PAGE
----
This is all really rather amusing.
Japan is celebrating a groundbreaking science experiment in the Arctic permafrost that may eventually reshape the country\’s fragile economy and Tokyo\’s relationships with the outside world.
For an unprecedented six straight days, a state-backed drilling company has managed to extract industrial quantities of natural gas from underground sources of methane hydrate – a form of gas-rich ice once thought to exist only on the moons of Saturn.
In fact, the seabeds around the Japanese coast turn out to conceal massive deposits of the elusive sorbet-like compound in their depths, and a country that has long assumed it had virtually no fossil fuels could now be sitting on energy reserves containing 100 years\’ fuel. Critically for Japan, which imports 99.7 per cent of the oil, gas and coal needed to run its vast economy, the lumps of energy-filled ice offer the tantalising promise of a little energy independence.
Environmentalists, though, are horrified by the idea of releasing huge quantities of methane from under the seabeds. Although methane is a cleaner-burning fossil fuel than coal or oil, the as yet untapped methane hydrates represent “captured” greenhouse gasses that some believe should remain locked under the sea. The mining of methane ice could also wreak havoc on marine ecosystems.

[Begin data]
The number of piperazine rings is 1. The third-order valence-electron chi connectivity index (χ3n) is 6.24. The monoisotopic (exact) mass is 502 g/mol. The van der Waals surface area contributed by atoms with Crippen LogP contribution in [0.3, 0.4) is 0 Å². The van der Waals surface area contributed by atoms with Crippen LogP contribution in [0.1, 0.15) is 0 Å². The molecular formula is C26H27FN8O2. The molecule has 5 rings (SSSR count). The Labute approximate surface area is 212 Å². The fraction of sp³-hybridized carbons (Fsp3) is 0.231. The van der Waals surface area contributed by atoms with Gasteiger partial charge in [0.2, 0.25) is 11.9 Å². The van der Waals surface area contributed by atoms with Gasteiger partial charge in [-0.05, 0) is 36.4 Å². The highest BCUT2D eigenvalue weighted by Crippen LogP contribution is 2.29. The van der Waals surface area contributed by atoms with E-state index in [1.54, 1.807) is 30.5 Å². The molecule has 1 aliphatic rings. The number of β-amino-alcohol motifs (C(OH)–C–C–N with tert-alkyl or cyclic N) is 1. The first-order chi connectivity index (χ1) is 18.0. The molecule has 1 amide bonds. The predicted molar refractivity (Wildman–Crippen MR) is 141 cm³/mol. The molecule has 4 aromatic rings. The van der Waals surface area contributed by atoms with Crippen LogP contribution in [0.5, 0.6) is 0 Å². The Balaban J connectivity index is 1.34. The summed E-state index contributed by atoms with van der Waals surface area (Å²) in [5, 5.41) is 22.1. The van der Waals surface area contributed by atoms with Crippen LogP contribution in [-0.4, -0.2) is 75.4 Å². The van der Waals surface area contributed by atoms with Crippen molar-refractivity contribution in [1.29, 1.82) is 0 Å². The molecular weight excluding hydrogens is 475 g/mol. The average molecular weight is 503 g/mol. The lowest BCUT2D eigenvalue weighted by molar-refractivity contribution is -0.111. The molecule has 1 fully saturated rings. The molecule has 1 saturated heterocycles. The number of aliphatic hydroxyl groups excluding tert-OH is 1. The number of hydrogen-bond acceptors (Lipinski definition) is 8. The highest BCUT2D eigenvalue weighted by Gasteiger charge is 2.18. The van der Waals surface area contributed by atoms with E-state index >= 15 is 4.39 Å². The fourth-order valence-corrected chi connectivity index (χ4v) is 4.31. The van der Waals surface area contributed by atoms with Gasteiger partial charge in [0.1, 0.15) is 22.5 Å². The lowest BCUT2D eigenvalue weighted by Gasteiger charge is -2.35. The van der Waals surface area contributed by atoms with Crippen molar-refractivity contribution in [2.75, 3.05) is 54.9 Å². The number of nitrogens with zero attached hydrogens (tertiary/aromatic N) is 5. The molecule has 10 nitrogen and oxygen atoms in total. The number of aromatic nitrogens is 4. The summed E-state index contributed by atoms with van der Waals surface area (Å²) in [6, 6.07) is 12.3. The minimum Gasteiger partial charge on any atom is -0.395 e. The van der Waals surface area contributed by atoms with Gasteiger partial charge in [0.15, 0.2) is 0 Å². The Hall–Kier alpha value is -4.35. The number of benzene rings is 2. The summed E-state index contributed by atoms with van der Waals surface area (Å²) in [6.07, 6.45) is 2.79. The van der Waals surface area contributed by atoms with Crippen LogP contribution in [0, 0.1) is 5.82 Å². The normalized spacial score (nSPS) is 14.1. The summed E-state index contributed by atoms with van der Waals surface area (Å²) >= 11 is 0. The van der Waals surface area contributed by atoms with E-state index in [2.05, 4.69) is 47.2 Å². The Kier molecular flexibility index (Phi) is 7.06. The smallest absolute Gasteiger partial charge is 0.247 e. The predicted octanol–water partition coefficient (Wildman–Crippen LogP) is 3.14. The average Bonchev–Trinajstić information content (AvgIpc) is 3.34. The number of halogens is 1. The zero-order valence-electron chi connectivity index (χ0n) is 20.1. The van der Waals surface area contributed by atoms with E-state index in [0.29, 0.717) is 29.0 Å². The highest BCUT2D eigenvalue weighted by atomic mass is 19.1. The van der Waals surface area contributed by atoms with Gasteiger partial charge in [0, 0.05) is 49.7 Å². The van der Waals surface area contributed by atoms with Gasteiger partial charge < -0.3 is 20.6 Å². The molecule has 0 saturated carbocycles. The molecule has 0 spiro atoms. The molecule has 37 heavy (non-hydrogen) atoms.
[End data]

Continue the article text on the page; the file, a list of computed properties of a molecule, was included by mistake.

First, we\’ve got the obvious economic point which so many try to ignore. High prices for the current fossil fuels will lead to people developing substitutes. As, indeed, they are.
The second is this idea that these methane hydrates should not be used: they are carbon locked away and we should keep it that way. The only problem we have here is that in some of the wilder feedback scenarios about climate change posit that warming happens to such an extent that the methane is released naturally.
So, really rather better that we dig it up and convert it to CO2 (one 23rd of a warming gas than methane) before that happens, don\’t you think?